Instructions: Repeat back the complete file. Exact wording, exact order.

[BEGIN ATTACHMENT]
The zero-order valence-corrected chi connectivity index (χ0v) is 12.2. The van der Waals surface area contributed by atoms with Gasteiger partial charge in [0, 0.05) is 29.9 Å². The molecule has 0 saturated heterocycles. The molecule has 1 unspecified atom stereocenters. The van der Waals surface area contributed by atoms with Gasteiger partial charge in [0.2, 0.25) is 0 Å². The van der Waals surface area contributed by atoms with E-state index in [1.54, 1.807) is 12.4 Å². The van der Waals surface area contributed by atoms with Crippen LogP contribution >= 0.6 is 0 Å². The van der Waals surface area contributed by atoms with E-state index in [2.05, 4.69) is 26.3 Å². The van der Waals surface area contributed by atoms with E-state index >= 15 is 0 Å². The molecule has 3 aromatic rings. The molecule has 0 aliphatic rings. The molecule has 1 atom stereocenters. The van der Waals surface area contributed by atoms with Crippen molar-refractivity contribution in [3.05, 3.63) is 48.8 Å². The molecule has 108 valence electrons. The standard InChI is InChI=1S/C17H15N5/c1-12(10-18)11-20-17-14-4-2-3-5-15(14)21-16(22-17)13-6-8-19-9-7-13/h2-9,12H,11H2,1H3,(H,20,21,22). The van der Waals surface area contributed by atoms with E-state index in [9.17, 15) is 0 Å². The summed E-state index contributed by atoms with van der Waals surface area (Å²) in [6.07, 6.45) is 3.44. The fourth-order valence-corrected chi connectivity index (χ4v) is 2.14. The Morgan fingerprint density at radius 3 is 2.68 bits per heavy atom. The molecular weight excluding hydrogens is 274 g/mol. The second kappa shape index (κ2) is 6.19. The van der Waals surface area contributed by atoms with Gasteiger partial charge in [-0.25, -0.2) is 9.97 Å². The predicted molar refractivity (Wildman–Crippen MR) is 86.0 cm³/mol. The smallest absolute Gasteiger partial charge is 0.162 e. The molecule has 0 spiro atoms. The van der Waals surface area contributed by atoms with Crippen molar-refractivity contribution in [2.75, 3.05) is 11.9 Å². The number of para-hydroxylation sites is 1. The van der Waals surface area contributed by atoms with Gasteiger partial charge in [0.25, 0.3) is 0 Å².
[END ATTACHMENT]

The zero-order valence-corrected chi connectivity index (χ0v) is 12.2. The van der Waals surface area contributed by atoms with Gasteiger partial charge in [0, 0.05) is 29.9 Å². The molecule has 0 saturated heterocycles. The molecule has 1 unspecified atom stereocenters. The van der Waals surface area contributed by atoms with Gasteiger partial charge in [0.2, 0.25) is 0 Å². The van der Waals surface area contributed by atoms with E-state index in [1.54, 1.807) is 12.4 Å². The van der Waals surface area contributed by atoms with Crippen LogP contribution >= 0.6 is 0 Å². The van der Waals surface area contributed by atoms with E-state index in [2.05, 4.69) is 26.3 Å². The van der Waals surface area contributed by atoms with E-state index >= 15 is 0 Å². The molecule has 3 aromatic rings. The molecule has 0 aliphatic rings. The molecule has 1 atom stereocenters. The van der Waals surface area contributed by atoms with Crippen molar-refractivity contribution in [3.05, 3.63) is 48.8 Å². The molecule has 108 valence electrons. The standard InChI is InChI=1S/C17H15N5/c1-12(10-18)11-20-17-14-4-2-3-5-15(14)21-16(22-17)13-6-8-19-9-7-13/h2-9,12H,11H2,1H3,(H,20,21,22). The van der Waals surface area contributed by atoms with E-state index in [9.17, 15) is 0 Å². The summed E-state index contributed by atoms with van der Waals surface area (Å²) in [6.07, 6.45) is 3.44. The fourth-order valence-corrected chi connectivity index (χ4v) is 2.14. The Morgan fingerprint density at radius 3 is 2.68 bits per heavy atom. The molecular weight excluding hydrogens is 274 g/mol. The second kappa shape index (κ2) is 6.19. The van der Waals surface area contributed by atoms with Gasteiger partial charge in [-0.25, -0.2) is 9.97 Å². The predicted molar refractivity (Wildman–Crippen MR) is 86.0 cm³/mol. The smallest absolute Gasteiger partial charge is 0.162 e. The molecule has 0 spiro atoms. The van der Waals surface area contributed by atoms with Crippen molar-refractivity contribution in [2.75, 3.05) is 11.9 Å². The number of para-hydroxylation sites is 1. The van der Waals surface area contributed by atoms with Gasteiger partial charge in [0.25, 0.3) is 0 Å².